Grey Divorce And Finances: What You Need To Know

Posted on: 25 November 2020

The divorce rate continues to increase with older couples. Sadly, marriages can still end even after decades. These divorces are often referred to as grey divorce and they come with their own special challenges. Retirement planning is chief among one of the most integral issues to work out in a grey divorce. Here is what you need to know:

Retirement Planning

Divorce can cause a significant problem for those who are also planning on retirement. If one of you worked primarily, the other may not have saved enough for their own retirement with the intent to share in retirement benefits. Other issues come into play if one of you had primary control over the money management in your marriage. One of you may have no idea of how much money you have or have any knowledge of your financial situation.

You also need to consider the expense of your divorce and its impact on your retirement. Getting a divorce is costly and you may have to divert some of your retirement funds to help pay your legal expenses. This means you may have to work longer to rebuild your retirement until you have replenished your funds.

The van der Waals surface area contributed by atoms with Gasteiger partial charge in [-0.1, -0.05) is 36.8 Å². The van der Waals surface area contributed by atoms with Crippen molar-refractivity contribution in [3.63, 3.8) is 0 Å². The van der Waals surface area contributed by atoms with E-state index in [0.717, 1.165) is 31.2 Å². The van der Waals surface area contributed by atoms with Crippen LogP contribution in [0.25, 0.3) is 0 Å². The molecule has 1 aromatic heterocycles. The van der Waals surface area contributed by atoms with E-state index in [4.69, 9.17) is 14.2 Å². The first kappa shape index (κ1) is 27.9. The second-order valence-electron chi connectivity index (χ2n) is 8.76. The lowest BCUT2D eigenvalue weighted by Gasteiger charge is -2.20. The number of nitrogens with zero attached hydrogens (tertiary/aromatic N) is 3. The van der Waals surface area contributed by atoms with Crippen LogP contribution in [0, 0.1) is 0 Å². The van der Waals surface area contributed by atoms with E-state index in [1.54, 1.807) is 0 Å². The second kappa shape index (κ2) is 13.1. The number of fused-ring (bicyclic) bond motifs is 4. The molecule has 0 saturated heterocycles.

Avoiding Financial Issues

If you are nearing retirement age and you know you will be getting a divorce, you should consider the challenges to your retirement as early as you can. There are some steps you can take to ease the burden of divorce. First, familiarize yourself with your marital finances if you are not already. You should prepare a budget for yourself, including expenses for housing and daily expenses so you know how much money you will need upon retirement. If you have any joint accounts, such as credit cards or bank accounts, you should cancel them also.

In most grey divorce situations, you likely will not have any child support or custody disputes as your children are grown into adulthood, which eases the process somewhat. However, you also have to take pensions and Social Security benefits into consideration. In many states, these benefits are to be divided among spouses when they divorce. If you do not have your own retirement benefits, this will be useful to you.

You need to work with an attorney who is experienced in grey divorce. A divorce attorney with this experience knows how to handle your finances and retirement issues at a later age and can help ensure you each receive a fair settlement. Reach out to a divorce lawyer in your area to learn more.